Reflections on six months in the ICO Legal Services Team | Allen & Overy LLP – JDSupra
It’s 1 September 2022 and I’m back at my desk at Allen & Overy having spent the last six months on secondment to the Legal Services team at the UK Information Commissioner’s Office. So how did it go?
A great opportunity
In my seven years at A&O I have spent much of my time advising organisations from small charities to large multinationals on data privacy and cybersecurity compliance. This is alongside my broader role of supporting clients negotiating complex commercial arrangements, or undertaking M&A, often in areas involving new technologies and challenging data privacy and cybersecurity risks.
The opportunity to spend six months in the ICO legal team was one not to be missed. The ICO has had legal secondees before but March 2022 marked the start of a new, regular secondment programme. The ICO workforce has grown exponentially in recent years with the introduction of the GDPR and, as the ICO’s legal team expands, it is great to see the willingness to engage with the private sector and to learn from the lived experiences we have advising clients on the ground.
Unsurprisingly the ICO grapples with many of the same questions as we do in private practice, from the practicalities of achieving true anonymisation and the scope of joint controllership to the challenges posed by Schrems II and many other things. The secondment has given me the opportunity to contribute to the ICO’s work in a number of these areas, bringing a fresh perspective whilst also learning about how the ICO creates policy and delivers guidance on these topics to a wide variety of stakeholders.
A period of change
My time at the ICO coincided with a period of change for UK data protection (“we’ve been in a period of change for the past decade!”, I hear you cry).
These changes come against a backdrop of Brexit and the Covid-19 pandemic, and at the same time as a new Online Safety Bill makes its way through Parliament.
All of this has made it an exciting time to be at the ICO as the organisation prepares for these developments whilst continuing to pivot and upskill to deal with challenges posed by newer technologies such as the use of AI and the processing carried out across the complex Adtech ecosystem. The ICO has also recently consulted on a new Regulatory Action Policy, which will provide an important guide to enforcement activity in the future and help deliver some of the certainty promised by ICO25.
My experience has given me a renewed appreciation of the breadth of important and interesting work the ICO is doing. Whether it is engaging with the Government on the data reforms or working with industry bodies on codes of conduct and certification schemes, the ICO’s work requires consideration of the views of many stakeholders, from businesses large and small, to public authorities and most importantly, the people whose personal data the law seeks to protect. This is done whilst navigating complex public law requirements, responding to consultations from Whitehall and the devolved administrations, and seeking to modernise to ensure it can be an effective regulator in the future.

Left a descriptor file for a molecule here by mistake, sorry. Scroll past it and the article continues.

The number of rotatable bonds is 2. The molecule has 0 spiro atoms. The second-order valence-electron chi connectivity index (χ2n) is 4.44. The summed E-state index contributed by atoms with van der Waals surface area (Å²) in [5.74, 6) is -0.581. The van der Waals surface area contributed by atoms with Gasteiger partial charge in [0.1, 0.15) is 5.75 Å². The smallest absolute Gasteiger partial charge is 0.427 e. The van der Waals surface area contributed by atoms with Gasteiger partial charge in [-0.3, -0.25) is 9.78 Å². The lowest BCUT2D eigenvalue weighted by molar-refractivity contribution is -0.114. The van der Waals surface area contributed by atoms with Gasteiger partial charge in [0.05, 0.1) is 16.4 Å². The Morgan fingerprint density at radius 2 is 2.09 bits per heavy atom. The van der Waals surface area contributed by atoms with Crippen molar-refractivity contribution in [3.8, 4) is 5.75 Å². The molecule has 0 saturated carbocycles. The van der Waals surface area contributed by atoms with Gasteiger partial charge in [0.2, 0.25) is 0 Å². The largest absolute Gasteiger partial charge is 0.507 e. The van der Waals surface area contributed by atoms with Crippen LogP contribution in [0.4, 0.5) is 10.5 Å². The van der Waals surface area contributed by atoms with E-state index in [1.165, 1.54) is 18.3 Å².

I was able to see first-hand how the ICO’s Regulatory Sandbox team provide organisations with real practical advice and assurance to help them design innovative new products and technologies in a way that complies with data protection requirements.
The legal team plays an important role in helping the ICO develop policy across the board, no more so than in the field of international data transfers. As well as publishing its template International Data Transfer Agreement earlier this year, and recently updating its guidance on BCRs, the ICO retains an important consultation role as part of the Government’s adequacy assessments.
Much of the privacy work I did in 2021 and early 2022 was spent advising clients on carrying out transfer impact assessments, and working through the practical and legal difficulties of doing so in a way that is both meaningful and defensible in light of the Schrems II case. This remains a huge challenge for businesses and it’s a challenge that the ICO and supervisory authorities across Europe have also had to face. Following its consultation exercise, the ICO is in the process of finalising its transfer risk assessment tool and guidance – you may have seen this previewed at DPPC 2022. Once published, these documents will enable organisations to take a more proportionate and risk-based approach to these assessments, in line with the requirements contemplated by the draft reforms.
Whilst the coming months and years promise further change at the ICO, the secondment programme is here to stay. The next cohort of legal secondees start work on 5 September and for those interested in the programme please keep an eye out on the ICO website for future secondment opportunities.
Meanwhile, the Data Protection team at A&O will continue to monitor the progress of the Data Protection and Digital Information Bill and provide further analysis on the implications in podcasts and blogs as the situation develops.
This content was originally published here.